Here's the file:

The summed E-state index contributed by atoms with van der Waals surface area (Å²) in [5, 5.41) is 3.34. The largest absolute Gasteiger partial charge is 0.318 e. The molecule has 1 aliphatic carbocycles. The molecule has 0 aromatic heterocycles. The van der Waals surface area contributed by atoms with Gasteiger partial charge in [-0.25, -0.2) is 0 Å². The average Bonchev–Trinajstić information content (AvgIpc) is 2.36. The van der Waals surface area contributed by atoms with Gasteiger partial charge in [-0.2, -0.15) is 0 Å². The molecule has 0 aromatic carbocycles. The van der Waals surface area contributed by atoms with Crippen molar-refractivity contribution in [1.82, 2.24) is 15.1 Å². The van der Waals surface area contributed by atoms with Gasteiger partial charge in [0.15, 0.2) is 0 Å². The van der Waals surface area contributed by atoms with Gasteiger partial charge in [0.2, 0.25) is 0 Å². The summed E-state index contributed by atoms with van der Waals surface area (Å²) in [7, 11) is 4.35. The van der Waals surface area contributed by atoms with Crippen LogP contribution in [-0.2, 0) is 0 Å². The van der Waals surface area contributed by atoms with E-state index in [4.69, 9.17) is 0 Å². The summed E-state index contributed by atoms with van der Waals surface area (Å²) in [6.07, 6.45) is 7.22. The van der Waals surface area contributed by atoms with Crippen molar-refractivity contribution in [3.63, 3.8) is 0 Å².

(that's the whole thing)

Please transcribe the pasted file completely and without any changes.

The summed E-state index contributed by atoms with van der Waals surface area (Å²) in [5, 5.41) is 3.34. The largest absolute Gasteiger partial charge is 0.318 e. The molecule has 1 aliphatic carbocycles. The molecule has 0 aromatic heterocycles. The van der Waals surface area contributed by atoms with Gasteiger partial charge in [-0.25, -0.2) is 0 Å². The average Bonchev–Trinajstić information content (AvgIpc) is 2.36. The van der Waals surface area contributed by atoms with Gasteiger partial charge in [-0.2, -0.15) is 0 Å². The molecule has 0 aromatic carbocycles. The van der Waals surface area contributed by atoms with Crippen molar-refractivity contribution in [1.82, 2.24) is 15.1 Å². The van der Waals surface area contributed by atoms with Gasteiger partial charge in [0.15, 0.2) is 0 Å². The van der Waals surface area contributed by atoms with Gasteiger partial charge in [0.2, 0.25) is 0 Å². The summed E-state index contributed by atoms with van der Waals surface area (Å²) in [7, 11) is 4.35. The van der Waals surface area contributed by atoms with Crippen LogP contribution in [-0.2, 0) is 0 Å². The van der Waals surface area contributed by atoms with E-state index in [4.69, 9.17) is 0 Å². The summed E-state index contributed by atoms with van der Waals surface area (Å²) in [6.07, 6.45) is 7.22. The van der Waals surface area contributed by atoms with Crippen molar-refractivity contribution in [3.63, 3.8) is 0 Å².